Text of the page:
This excerpt taken from the UNH 8-K filed Oct 16, 2006.
Supplemental Grant of October 13, 1999
We have concluded that this supplemental option grant was likely backdated.
As with other option grants, the pricing and dating of the supplemental grants is problematic. The first reference to the supplemental grant appears in a memorandum from Dr. McGuire to Mr. Spears dated October 12, 1999. While Dr. McGuire states that he had one or more communications with Mr. Spears on or about October 13, 1999 regarding, among other things, the supplemental grant program, neither this conversation nor the October 22 memorandum from Dr. McGuire to the Compensation Committee is sufficient to effectuate the supplemental grants. Both memos speak prospectively of the supplemental grant that should be awarded to employees. Thus, the later of the two memoranda makes clear that, as of October 22, the supplemental grant proposal had not been presented to, or considered by, the Compensation Committee. Since the Compensation Committee next met on October 26, 1999, it is unlikely that it considered the proposal before that date. However, the option grant to Section 16 officers is dated effective October 13, 1999 and priced at the closing price on that date. October 13, 1999 was the lowest closing price of the year.
In addition, the October 1999 supplemental option grant created significant accounting issues. The grant was made for the stated purpose of replacing certain out of money options then held by the Companys officers and employees. Some of the options that were being replaced including all of Dr. McGuires 750,000 options that had an exercise price above 46.50 were back in the money by the time management sought approval from the Compensation Committee for the supplemental option proposal, which likely was approved on October 26, 1999. In connection with the issuance of the supplemental options, the Company intended to suspend the vesting and exercisability of the options that were being replaced.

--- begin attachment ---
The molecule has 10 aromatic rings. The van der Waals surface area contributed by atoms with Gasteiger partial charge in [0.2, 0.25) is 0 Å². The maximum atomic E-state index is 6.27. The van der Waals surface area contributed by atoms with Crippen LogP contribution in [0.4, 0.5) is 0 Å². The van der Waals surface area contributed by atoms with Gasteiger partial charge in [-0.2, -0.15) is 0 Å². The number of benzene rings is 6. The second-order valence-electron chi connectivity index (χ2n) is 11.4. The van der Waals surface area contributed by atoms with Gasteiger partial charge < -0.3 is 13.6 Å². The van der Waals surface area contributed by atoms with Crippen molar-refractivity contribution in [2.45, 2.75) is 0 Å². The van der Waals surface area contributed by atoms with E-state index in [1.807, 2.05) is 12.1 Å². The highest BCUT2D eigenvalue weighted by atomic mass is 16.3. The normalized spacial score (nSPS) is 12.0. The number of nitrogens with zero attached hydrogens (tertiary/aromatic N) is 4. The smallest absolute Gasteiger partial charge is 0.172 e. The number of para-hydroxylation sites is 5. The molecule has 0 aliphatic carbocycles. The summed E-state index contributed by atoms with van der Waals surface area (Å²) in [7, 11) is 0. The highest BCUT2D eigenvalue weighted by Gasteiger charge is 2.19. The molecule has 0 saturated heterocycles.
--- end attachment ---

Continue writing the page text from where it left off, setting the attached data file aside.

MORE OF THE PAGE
It appears that the proposal to suspend old options and issue new, lower priced ones was driven, in part, by a desire to avoid repricing the existing options, which had disadvantageous accounting and disclosure ramifications. The grant of the supplemental options was effectively a repricing for accounting purposes to the extent that such options were granted in conjunction with the actual suspension of any existing options. The reactivation of the suspended options was, in substance, a grant of in the money options. Since the supplemental grant amounted to a repricing, the Company had substantial and onerous reporting obligations in its Proxy statement with which it did not comply. Further, the Company did not treat the reactivation as a discount grant for accounting purposes.